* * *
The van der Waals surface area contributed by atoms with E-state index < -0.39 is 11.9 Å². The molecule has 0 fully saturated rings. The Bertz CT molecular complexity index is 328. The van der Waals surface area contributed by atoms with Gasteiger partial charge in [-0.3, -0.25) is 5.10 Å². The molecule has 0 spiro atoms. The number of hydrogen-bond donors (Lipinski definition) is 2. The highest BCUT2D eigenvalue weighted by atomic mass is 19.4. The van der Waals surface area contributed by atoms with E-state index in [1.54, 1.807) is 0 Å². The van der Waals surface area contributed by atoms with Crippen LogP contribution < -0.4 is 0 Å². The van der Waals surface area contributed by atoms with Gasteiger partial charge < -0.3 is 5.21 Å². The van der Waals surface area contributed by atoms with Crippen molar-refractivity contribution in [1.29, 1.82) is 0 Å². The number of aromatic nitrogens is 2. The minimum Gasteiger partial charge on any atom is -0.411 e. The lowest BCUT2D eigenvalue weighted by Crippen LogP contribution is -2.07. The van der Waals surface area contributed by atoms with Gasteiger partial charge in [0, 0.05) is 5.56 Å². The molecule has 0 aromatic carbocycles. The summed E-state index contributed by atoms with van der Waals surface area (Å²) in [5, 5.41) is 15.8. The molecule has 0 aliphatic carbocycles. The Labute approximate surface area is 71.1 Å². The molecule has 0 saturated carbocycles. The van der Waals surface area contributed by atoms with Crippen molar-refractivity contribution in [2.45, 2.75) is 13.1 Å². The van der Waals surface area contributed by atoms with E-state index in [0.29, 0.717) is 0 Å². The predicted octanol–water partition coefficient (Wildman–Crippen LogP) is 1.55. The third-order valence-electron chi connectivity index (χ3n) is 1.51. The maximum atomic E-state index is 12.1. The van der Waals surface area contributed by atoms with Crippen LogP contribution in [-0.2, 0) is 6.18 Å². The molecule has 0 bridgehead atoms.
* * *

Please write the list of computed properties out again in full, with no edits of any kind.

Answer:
The van der Waals surface area contributed by atoms with E-state index < -0.39 is 11.9 Å². The molecule has 0 fully saturated rings. The Bertz CT molecular complexity index is 328. The van der Waals surface area contributed by atoms with Gasteiger partial charge in [-0.3, -0.25) is 5.10 Å². The molecule has 0 spiro atoms. The number of hydrogen-bond donors (Lipinski definition) is 2. The highest BCUT2D eigenvalue weighted by atomic mass is 19.4. The van der Waals surface area contributed by atoms with E-state index in [1.54, 1.807) is 0 Å². The van der Waals surface area contributed by atoms with Crippen LogP contribution < -0.4 is 0 Å². The van der Waals surface area contributed by atoms with Gasteiger partial charge < -0.3 is 5.21 Å². The van der Waals surface area contributed by atoms with Crippen molar-refractivity contribution in [1.29, 1.82) is 0 Å². The number of aromatic nitrogens is 2. The minimum Gasteiger partial charge on any atom is -0.411 e. The lowest BCUT2D eigenvalue weighted by Crippen LogP contribution is -2.07. The van der Waals surface area contributed by atoms with Gasteiger partial charge in [0, 0.05) is 5.56 Å². The molecule has 0 aromatic carbocycles. The summed E-state index contributed by atoms with van der Waals surface area (Å²) in [5, 5.41) is 15.8. The molecule has 0 aliphatic carbocycles. The Labute approximate surface area is 71.1 Å². The molecule has 0 saturated carbocycles. The van der Waals surface area contributed by atoms with Crippen molar-refractivity contribution in [2.45, 2.75) is 13.1 Å². The van der Waals surface area contributed by atoms with E-state index in [0.29, 0.717) is 0 Å². The predicted octanol–water partition coefficient (Wildman–Crippen LogP) is 1.55. The third-order valence-electron chi connectivity index (χ3n) is 1.51. The maximum atomic E-state index is 12.1. The van der Waals surface area contributed by atoms with Crippen LogP contribution in [-0.2, 0) is 6.18 Å². The molecule has 0 bridgehead atoms.